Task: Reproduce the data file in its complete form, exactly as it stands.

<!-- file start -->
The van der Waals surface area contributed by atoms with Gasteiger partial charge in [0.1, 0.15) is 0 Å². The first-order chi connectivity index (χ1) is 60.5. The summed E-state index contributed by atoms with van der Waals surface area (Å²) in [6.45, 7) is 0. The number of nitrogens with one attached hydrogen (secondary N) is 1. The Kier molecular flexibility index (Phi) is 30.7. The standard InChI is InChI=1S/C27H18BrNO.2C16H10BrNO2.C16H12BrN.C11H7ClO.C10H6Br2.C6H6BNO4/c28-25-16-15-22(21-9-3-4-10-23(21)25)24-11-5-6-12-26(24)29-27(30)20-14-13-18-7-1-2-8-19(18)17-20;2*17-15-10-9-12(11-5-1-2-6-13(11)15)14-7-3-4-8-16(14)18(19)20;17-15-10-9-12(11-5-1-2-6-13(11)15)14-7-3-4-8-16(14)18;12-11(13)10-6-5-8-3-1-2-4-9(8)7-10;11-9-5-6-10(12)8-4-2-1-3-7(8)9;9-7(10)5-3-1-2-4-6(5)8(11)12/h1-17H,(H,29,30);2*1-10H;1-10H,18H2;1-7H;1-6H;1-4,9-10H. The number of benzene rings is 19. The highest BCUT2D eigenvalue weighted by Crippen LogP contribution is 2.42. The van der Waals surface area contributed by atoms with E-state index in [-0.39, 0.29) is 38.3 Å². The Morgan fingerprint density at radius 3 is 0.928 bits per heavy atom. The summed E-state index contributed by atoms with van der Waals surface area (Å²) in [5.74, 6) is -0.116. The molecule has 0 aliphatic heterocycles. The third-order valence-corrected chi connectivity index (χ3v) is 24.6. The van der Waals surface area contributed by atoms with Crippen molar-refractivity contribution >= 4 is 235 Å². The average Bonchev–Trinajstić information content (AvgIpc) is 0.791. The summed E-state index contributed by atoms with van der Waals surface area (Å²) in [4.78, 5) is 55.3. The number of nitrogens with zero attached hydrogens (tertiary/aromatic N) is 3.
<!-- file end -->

The van der Waals surface area contributed by atoms with Gasteiger partial charge in [0.1, 0.15) is 0 Å². The first-order chi connectivity index (χ1) is 60.5. The summed E-state index contributed by atoms with van der Waals surface area (Å²) in [6.45, 7) is 0. The number of nitrogens with one attached hydrogen (secondary N) is 1. The Kier molecular flexibility index (Phi) is 30.7. The standard InChI is InChI=1S/C27H18BrNO.2C16H10BrNO2.C16H12BrN.C11H7ClO.C10H6Br2.C6H6BNO4/c28-25-16-15-22(21-9-3-4-10-23(21)25)24-11-5-6-12-26(24)29-27(30)20-14-13-18-7-1-2-8-19(18)17-20;2*17-15-10-9-12(11-5-1-2-6-13(11)15)14-7-3-4-8-16(14)18(19)20;17-15-10-9-12(11-5-1-2-6-13(11)15)14-7-3-4-8-16(14)18;12-11(13)10-6-5-8-3-1-2-4-9(8)7-10;11-9-5-6-10(12)8-4-2-1-3-7(8)9;9-7(10)5-3-1-2-4-6(5)8(11)12/h1-17H,(H,29,30);2*1-10H;1-10H,18H2;1-7H;1-6H;1-4,9-10H. The number of benzene rings is 19. The highest BCUT2D eigenvalue weighted by Crippen LogP contribution is 2.42. The van der Waals surface area contributed by atoms with E-state index in [-0.39, 0.29) is 38.3 Å². The Morgan fingerprint density at radius 3 is 0.928 bits per heavy atom. The summed E-state index contributed by atoms with van der Waals surface area (Å²) in [5.74, 6) is -0.116. The molecule has 0 aliphatic heterocycles. The third-order valence-corrected chi connectivity index (χ3v) is 24.6. The van der Waals surface area contributed by atoms with Crippen molar-refractivity contribution >= 4 is 235 Å². The average Bonchev–Trinajstić information content (AvgIpc) is 0.791. The summed E-state index contributed by atoms with van der Waals surface area (Å²) in [4.78, 5) is 55.3. The number of nitrogens with zero attached hydrogens (tertiary/aromatic N) is 3.